Talk IPBES key findings on the opportunities of rightofway infrastructures for pollinators

The Intergovernmental Platform on Biodiversity and Ecosystem Services (IPBES) adopted its first assessment in 2016, focusing on pollinators, pollination and food production. This critical analysis including all existing knowledge from natural and social science, as well as indigenous and local knowledge, bears on the values of pollinators and pollination, their status and trends, and management and policy options to address the drivers impacting pollinators. The assessment deals, among others, with the management of right-of-way infrastructures, for the benefit of pollinators. It looks at the effectiveness of several measures that can be taken.

IPBES highlights the increasing opportunities offered by the management of right-of-way infrastructures for pollinators’ habitats. Studies in Europe and North America showed that butterflies and bees benefit from the presence of native plants on roadsides. Road verges can also contribute to maintain genetic connectivity at the landscape scale for some pollinated plants. According to a study, railway embankments have a positive impact on bee species richness and abundance, although a negative one on butterfly populations. Another study suggests that a greater butterfly species richness and abundance, including red-listed species, occur within power-line corridors, compared to road verges, clear-cuts or pastures.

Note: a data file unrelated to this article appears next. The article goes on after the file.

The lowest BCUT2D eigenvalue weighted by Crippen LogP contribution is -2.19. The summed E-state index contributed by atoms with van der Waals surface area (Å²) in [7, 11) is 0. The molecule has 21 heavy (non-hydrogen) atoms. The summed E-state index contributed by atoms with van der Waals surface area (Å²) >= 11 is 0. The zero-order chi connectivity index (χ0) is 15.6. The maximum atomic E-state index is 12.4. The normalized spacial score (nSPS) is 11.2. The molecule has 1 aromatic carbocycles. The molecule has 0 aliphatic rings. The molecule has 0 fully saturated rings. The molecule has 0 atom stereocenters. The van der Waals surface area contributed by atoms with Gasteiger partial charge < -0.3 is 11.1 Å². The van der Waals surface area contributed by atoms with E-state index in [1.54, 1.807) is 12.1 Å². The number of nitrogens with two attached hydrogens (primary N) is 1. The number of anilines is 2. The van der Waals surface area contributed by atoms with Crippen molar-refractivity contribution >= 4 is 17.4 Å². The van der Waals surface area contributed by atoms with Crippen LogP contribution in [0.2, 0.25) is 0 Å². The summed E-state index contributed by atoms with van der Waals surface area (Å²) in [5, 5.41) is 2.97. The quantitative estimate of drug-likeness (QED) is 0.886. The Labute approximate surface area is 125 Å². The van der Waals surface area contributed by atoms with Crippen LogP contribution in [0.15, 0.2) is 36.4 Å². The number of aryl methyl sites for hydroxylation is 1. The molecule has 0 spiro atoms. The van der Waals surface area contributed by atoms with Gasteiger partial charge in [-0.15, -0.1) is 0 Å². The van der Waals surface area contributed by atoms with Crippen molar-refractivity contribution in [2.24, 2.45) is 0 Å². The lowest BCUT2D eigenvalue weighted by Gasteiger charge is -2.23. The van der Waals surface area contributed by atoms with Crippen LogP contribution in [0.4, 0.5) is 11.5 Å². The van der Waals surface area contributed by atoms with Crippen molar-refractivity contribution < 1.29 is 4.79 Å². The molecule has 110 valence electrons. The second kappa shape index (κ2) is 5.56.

However, the IPBES assessment points out some risks which need to be considered when managing right-of-way infrastructures for pollinators: for example, cars could disturb or kill foragers by the road. There is also a risk of contamination of bee products, as a study found metal in the pollen, nectar and honey collected by bees from roadside plants.

The IPBES assessment also includes good practices adopted when managing right-of-way infrastructures for pollinators, such as collaboration with engineers working on the infrastructures. Some ideas for funding such management options are identified: for example an American program is funding the establishment of native vegetation on roadsides through road use tax.

IPBES experts conclude that, despite some risks which need to be taken into account when managing the right-of-way infrastructures, road verges, power lines and railway embankments have a great potential to support pollinators if they are managed to provide appropriate flowering and nesting resources.

IPBES, Biodiversity, Habitat, Management, Vegetation, Infrastructure